I first met Dean Smith in of all places, the old gym at St. John’s. I was there as a student with my college coach, Rodger Bearde of Wilkes University. He was recruiting some of New York City’s best players. Sitting in the stands watching the New York Catholic League playoff games was quite the thrill for this wide-eyed kid.
The loudest person in our little section of the stands was this young Italian coach from Iona named Valvano. Wonder what ever happened to him? While we were watching the games, trying to figure out which kids might want to come play at our Division III program, I noticed a legend.
He was there to watch a guard named Jimmy Black who would go on to win a national title in Chapel Hill for Coach Smith. I went over and asked him to sign my program. I was a fan THAT day and remain one today!
I next ran into coach at an NCAA tournament game years later at Notre Dame. His Tar Heels, with some guy named Jordan on the roster were in South Bend to try and advance in the tournament. I had to take him to the media room with his longtime SID Rick Brewer. He was as elegant a person as you could imagine.
He treated me like I was SOMEBODY! I never forgot that.
Notre Dame played in ONLY the third game ever at the Dean Dome. We lost but it was another chance to watch the Maestro at work.
Then, in 1991, the Tar Heels come to Indy for the Final Four. I was assigned to be one of “his guys” by our local committee. It really helped me the night I met the Heels that ACC Commissioner Gene Corrigan was in tow. Corrigan was my AD when I worked at Notre Dame.
Mr. Corrigan told Coach Smith, “You’ll be in good hands, Dean. Eddie will take care of you.” The pressure was on.
Getting him his cigarettes, running errands, I did whatever The Dean wanted.
Of course, no happy ending here in the Heartland with cutting down the nets. Not only did UNC get bounced from the Final Four, incredibly Dean Smith was given two technical fouls and was thrown out of the Hoosier Dome.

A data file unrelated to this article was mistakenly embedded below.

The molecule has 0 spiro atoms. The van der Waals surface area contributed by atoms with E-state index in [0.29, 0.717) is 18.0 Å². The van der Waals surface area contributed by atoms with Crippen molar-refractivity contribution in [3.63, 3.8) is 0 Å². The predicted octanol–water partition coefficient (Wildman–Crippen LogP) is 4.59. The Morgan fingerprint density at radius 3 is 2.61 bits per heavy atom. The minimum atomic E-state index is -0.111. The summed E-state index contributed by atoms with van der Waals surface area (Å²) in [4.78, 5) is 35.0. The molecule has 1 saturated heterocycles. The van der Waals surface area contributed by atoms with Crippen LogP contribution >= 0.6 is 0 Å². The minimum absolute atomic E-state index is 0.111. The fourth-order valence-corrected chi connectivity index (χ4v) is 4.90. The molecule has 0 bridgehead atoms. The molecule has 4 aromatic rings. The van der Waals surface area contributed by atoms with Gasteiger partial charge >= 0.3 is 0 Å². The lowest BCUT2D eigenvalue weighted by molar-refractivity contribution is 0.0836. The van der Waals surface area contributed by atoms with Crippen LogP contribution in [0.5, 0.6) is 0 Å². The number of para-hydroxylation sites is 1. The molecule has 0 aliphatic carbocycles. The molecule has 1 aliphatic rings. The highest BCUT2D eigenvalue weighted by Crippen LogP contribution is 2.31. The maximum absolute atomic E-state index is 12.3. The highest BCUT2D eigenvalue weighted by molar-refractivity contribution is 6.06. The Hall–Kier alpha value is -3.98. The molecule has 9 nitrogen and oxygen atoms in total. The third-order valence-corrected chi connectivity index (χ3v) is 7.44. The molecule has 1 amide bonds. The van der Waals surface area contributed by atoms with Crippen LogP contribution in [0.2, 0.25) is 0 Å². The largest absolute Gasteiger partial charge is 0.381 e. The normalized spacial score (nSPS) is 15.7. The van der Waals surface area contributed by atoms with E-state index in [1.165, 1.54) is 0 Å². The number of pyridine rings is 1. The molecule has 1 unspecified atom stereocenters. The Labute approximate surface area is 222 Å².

While he puffed away in the hallway, you probably think I tried to keep him in check. Nope. Just the opposite – he kept me IN check.
Just a few weeks after the team’s ouster and HIS personal ouster, I got a nice personal note from him thanking me for my help. Still have it.
When I learned of how he brought civil rights to the ACC and I learned more about the man, did my respect for Dean the MAN outgrow my respect for Dean the COACH.
Now, many years later with a son who plays many sports and has had many coaches, I marvel at what really made Dean Smith, well, Dean Smith. He never swore. Never had a bias. He was a coach. A teacher.
Experiencing my son at times having a coach directly the opposite of Coach Smith makes me sad. I wish all coaches, regardless of the level, could be fair in teaching the lessons of life and lessons of the beautiful game of basketball.
The game of basketball lost a great one. The country lost a great one. With his loss, of course I am saddened but at the same time uplifted by the fact you can be a good person and be successful. You can do what’s right even when doing what’s right is unpopular.
The state of Indiana rightfully so claims to be No. 1 in this country when it comes to the sport of basketball. And, if there is a runner up, it just might be the state of North Carolina. And, if that’s the case, it’s because of that guy I used to fetch cigarettes for.
RIP coach. And don’t worry. You are NOT getting two T’s and getting tossed out of heaven!